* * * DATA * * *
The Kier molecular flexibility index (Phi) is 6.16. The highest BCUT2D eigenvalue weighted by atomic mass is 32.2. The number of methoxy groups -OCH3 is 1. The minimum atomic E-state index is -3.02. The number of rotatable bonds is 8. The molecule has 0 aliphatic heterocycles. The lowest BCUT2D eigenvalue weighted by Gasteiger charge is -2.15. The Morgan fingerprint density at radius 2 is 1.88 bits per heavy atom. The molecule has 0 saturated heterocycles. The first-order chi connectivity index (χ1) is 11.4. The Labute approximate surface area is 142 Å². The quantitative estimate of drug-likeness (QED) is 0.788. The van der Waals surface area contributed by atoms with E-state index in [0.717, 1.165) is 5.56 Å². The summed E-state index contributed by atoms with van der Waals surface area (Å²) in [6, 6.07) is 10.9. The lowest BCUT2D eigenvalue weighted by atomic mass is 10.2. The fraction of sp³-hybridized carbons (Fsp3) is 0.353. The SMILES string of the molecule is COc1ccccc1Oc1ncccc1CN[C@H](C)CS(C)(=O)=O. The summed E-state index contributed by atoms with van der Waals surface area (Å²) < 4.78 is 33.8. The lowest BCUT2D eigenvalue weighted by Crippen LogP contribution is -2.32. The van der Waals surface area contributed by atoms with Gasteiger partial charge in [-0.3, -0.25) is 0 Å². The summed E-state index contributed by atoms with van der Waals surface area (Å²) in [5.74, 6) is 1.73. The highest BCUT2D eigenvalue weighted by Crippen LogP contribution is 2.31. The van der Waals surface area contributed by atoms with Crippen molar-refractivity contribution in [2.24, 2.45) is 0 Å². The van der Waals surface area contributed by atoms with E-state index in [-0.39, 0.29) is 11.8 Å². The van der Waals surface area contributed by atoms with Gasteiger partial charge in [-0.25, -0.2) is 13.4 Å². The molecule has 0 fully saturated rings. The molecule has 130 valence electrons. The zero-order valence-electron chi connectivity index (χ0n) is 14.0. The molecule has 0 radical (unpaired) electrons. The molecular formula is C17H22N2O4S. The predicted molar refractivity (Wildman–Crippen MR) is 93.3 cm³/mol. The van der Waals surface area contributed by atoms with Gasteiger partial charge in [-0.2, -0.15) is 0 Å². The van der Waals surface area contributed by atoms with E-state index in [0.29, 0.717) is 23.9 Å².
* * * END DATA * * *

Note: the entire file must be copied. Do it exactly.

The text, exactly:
The Kier molecular flexibility index (Phi) is 6.16. The highest BCUT2D eigenvalue weighted by atomic mass is 32.2. The number of methoxy groups -OCH3 is 1. The minimum atomic E-state index is -3.02. The number of rotatable bonds is 8. The molecule has 0 aliphatic heterocycles. The lowest BCUT2D eigenvalue weighted by Gasteiger charge is -2.15. The Morgan fingerprint density at radius 2 is 1.88 bits per heavy atom. The molecule has 0 saturated heterocycles. The first-order chi connectivity index (χ1) is 11.4. The Labute approximate surface area is 142 Å². The quantitative estimate of drug-likeness (QED) is 0.788. The van der Waals surface area contributed by atoms with E-state index in [0.717, 1.165) is 5.56 Å². The summed E-state index contributed by atoms with van der Waals surface area (Å²) in [6, 6.07) is 10.9. The lowest BCUT2D eigenvalue weighted by atomic mass is 10.2. The fraction of sp³-hybridized carbons (Fsp3) is 0.353. The SMILES string of the molecule is COc1ccccc1Oc1ncccc1CN[C@H](C)CS(C)(=O)=O. The summed E-state index contributed by atoms with van der Waals surface area (Å²) < 4.78 is 33.8. The lowest BCUT2D eigenvalue weighted by Crippen LogP contribution is -2.32. The van der Waals surface area contributed by atoms with Gasteiger partial charge in [-0.3, -0.25) is 0 Å². The summed E-state index contributed by atoms with van der Waals surface area (Å²) in [5.74, 6) is 1.73. The highest BCUT2D eigenvalue weighted by Crippen LogP contribution is 2.31. The van der Waals surface area contributed by atoms with Crippen molar-refractivity contribution in [2.24, 2.45) is 0 Å². The van der Waals surface area contributed by atoms with E-state index in [-0.39, 0.29) is 11.8 Å². The van der Waals surface area contributed by atoms with Gasteiger partial charge in [-0.25, -0.2) is 13.4 Å². The molecule has 0 fully saturated rings. The molecule has 130 valence electrons. The zero-order valence-electron chi connectivity index (χ0n) is 14.0. The molecule has 0 radical (unpaired) electrons. The molecular formula is C17H22N2O4S. The predicted molar refractivity (Wildman–Crippen MR) is 93.3 cm³/mol. The van der Waals surface area contributed by atoms with Gasteiger partial charge in [-0.2, -0.15) is 0 Å². The van der Waals surface area contributed by atoms with E-state index in [0.29, 0.717) is 23.9 Å².